When I say be realistic, I mostly mean think about how much time you have to devote to your garden. Talk to others gardeners and get some ideas from them about how much time they spend for the size garden they have. Maybe for your first year effort you’ll decide to have a 10′ by 15′ garden… 150 square feet. That’s respectable enough in size to grow several different vegetables and gain some experience without breaking the bank or denying your kids trips to the ball park or dance recitals. On the other hand, if you really want to commit the time and effort to something larger, then go for it. Again, your best guide to time commitments and cost may be a local gardener who has experience with a garden about the size you’d like to have.
Don’t Expect Perfection
I cannot tell you how many times I’ve been disappointed with something in my gardening year. Last year I had nine rows of corn with about 120 stalks per row of the prettiest yellow sweet corn you’ve ever seen. It was at it’s full growing height and beginning to form cobs when we experienced 40 mile per hour straight line wind with two inches of rain. Eighty percent of my beautiful corn was blown down and laying in mud. My wife and I managed to salvage some stalks, but the crop was far less than what I’d hoped for.
The year prior to that, my garden was planted and growing well when my wife had surgery for a torn meniscus and a week later I was diagnosed with a slipped disk and was prescribed six weeks of physical therapy. Between us we were still able to harvest some vegetables, but our garden was less than mediocre simply because we did not have the time to devote to it. Sometimes, life just gets in the way.
Other years are not as dramatic and we’ve experienced an abundant harvest. Some years we have tons of green beans, other years not so much. One year we put up 64 large bags of frozen summer squash, the next year our harvest was only enough to eat on during the summer. One year I counted 58 quarts of canned tomatoes, the next year we only canned a dozen. The very first year I had a garden, I planted purple hull peas… had a nice little row coming up until the rabbits found them and all but cleaned them out. (It was then I decided to put a fence around my garden!)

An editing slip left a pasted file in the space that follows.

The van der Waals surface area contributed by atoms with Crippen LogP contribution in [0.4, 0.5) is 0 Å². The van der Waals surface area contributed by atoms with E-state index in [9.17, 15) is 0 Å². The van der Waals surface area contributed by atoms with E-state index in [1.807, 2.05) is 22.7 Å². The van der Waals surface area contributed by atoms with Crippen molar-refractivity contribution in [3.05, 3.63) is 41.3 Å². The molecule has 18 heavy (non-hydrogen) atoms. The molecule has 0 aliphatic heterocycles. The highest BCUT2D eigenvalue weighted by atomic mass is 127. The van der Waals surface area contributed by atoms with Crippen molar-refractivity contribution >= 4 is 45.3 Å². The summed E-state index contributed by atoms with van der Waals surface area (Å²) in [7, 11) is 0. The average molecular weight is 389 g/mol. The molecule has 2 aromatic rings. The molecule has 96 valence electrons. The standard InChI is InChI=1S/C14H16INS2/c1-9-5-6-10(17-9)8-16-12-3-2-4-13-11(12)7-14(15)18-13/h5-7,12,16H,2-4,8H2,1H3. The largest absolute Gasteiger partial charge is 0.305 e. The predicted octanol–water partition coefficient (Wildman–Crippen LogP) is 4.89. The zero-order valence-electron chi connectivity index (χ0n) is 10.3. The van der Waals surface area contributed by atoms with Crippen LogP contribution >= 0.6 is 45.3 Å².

Some years the weather cooperates and some years it does not. My wife grows blueberries. Two years ago we picked 110 gallons… we froze six gallons for ourselves, gave several more away to family and close friends, and sold the balance for $15 a gallon. That brought in some extra income, and was more than a fair price for home grown, completely organic blueberries. Last year we experienced three cold snaps below freezing after the traditional frost date of April 12th for our part of the country. We only picked a few gallons and the berries were not very good. No one’s fault – it just happened.
My point is this. I am not a perfect gardener and I’ve never met anyone who has made that claim. Sometimes things go really well and sometimes they don’t. But we still garden every year, and season in and season out, we “put up” quite a bit of food. In bountiful years we might put up far more than we will use during the fall and winter months. That’s okay. We may not be as fortunate next year. Even experienced gardeners far better at their craft than I am, experience poor crops some years. So, don’t expect perfection. Learn all you can, and start doing something to reach your goals.
(Part 2 will be posted tomorrow.)